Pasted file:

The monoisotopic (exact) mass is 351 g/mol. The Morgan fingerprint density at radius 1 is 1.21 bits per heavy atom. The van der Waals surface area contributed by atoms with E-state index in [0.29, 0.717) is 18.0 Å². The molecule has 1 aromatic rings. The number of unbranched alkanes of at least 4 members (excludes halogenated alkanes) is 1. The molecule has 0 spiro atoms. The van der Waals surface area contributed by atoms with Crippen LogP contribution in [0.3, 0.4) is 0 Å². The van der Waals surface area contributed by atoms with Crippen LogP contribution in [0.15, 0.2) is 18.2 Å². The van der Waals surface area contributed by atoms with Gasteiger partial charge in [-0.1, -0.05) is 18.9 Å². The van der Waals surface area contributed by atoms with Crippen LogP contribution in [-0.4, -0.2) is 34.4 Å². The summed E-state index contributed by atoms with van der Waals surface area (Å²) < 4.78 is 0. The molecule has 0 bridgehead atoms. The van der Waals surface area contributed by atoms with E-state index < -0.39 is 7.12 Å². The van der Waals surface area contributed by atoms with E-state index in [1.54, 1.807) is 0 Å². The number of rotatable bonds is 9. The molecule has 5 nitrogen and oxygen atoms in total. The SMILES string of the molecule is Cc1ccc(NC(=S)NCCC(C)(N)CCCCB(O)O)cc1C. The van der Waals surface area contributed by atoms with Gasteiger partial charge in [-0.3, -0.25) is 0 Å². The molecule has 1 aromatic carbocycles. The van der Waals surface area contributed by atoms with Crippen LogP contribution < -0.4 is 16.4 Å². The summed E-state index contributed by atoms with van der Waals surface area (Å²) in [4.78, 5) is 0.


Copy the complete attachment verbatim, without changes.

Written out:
The monoisotopic (exact) mass is 351 g/mol. The Morgan fingerprint density at radius 1 is 1.21 bits per heavy atom. The van der Waals surface area contributed by atoms with E-state index in [0.29, 0.717) is 18.0 Å². The molecule has 1 aromatic rings. The number of unbranched alkanes of at least 4 members (excludes halogenated alkanes) is 1. The molecule has 0 spiro atoms. The van der Waals surface area contributed by atoms with Crippen LogP contribution in [0.3, 0.4) is 0 Å². The van der Waals surface area contributed by atoms with Crippen LogP contribution in [0.15, 0.2) is 18.2 Å². The van der Waals surface area contributed by atoms with Gasteiger partial charge in [-0.1, -0.05) is 18.9 Å². The van der Waals surface area contributed by atoms with Crippen LogP contribution in [-0.4, -0.2) is 34.4 Å². The summed E-state index contributed by atoms with van der Waals surface area (Å²) < 4.78 is 0. The molecule has 0 bridgehead atoms. The van der Waals surface area contributed by atoms with E-state index < -0.39 is 7.12 Å². The van der Waals surface area contributed by atoms with E-state index in [1.54, 1.807) is 0 Å². The number of rotatable bonds is 9. The molecule has 5 nitrogen and oxygen atoms in total. The SMILES string of the molecule is Cc1ccc(NC(=S)NCCC(C)(N)CCCCB(O)O)cc1C. The van der Waals surface area contributed by atoms with Gasteiger partial charge in [-0.3, -0.25) is 0 Å². The molecule has 1 aromatic carbocycles. The van der Waals surface area contributed by atoms with Crippen LogP contribution < -0.4 is 16.4 Å². The summed E-state index contributed by atoms with van der Waals surface area (Å²) in [4.78, 5) is 0.